Brushing with java once more

Way back in the dim distant past I spent a lot of time with Java as a language. It was the up and coming write once run anywhere new kid on the block. The trouble was we had to deal with client side applets and the delivery of those to places was getting to be a bit of a mess with lots of plugin’s classpaths and all sorts of clunkiness. On the server we had very rich application server environments like Websphere, Weblogic and ATG Dynamo. They worked well, but were just too big to do anything quickly, so along came PHP (Personal Home Page) which just let people do stuff. Its the foundation of many a blog (WordPress is all PHP as is Boonex Dolphin). PHP talks to nice simple database servers like MySQL. The sort of thing we were doing on Websphere.
However, not we are back to needing richer applications, maintaining state and server side cleverness I seem to be bumping into Java again.
Smartfox server is Java, persisting UDP connections talking to MySql etc that I am talking to with all sorts of clients like Unity3d.
Another project is modelled in Java but talks to Second Life.
Project Wonderland is Java and works really well. I got a great tour of the workings of Wonderland. One of the things you know will happen with Java is the software engineering will be in place (in general). PHP seems to be quicker to hack and you can do good design, but why would you. Java is more for the engineer.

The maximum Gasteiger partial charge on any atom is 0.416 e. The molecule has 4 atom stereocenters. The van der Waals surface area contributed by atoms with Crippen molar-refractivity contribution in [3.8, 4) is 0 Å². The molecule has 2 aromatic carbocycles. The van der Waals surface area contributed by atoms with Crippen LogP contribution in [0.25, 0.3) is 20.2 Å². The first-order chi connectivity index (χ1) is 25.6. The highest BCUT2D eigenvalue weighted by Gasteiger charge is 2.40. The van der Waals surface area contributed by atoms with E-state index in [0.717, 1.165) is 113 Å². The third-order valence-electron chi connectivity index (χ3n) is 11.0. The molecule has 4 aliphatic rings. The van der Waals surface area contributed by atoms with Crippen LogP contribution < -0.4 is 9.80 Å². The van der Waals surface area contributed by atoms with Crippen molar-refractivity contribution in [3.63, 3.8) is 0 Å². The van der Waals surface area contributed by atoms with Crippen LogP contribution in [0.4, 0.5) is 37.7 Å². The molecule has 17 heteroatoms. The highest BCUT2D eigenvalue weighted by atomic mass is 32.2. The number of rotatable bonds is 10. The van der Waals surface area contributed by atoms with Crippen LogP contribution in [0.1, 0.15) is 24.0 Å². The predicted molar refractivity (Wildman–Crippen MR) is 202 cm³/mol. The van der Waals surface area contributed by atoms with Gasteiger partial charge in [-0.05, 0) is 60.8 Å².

Hence we get things in virtual worlds like Project Wonderland’s toolkit around capabilities. It feels a very Java way to do it, and the notion of containment fits well with a pure OO language.

Project Wonderland Capabilities from Nicole Yankelovich on Vimeo.

Of course when it comes down to it good code is good code.
The impressive thing now is that the cloud servers and server providers like Slicehost running things linux means that it is very easy (its all relative) to get a java package(like wonderland or smartfox) and get it running, or get a mono package (like opensim) and get it running, or just do a LAMP (linux, Apache, Mysql,PHP) application running.
It means, once a little fiddling around is done) that applications can be built not just installations of difficult software. Its not quite utility computing, there still has to be something for us techs to do, but it feels way easier than it used to to get going with applications now.
I have to say how great all the resources on Slicehost are too, for things like the magic apt-get incantations you have to do to easily get the AMP in LAMP going 🙂

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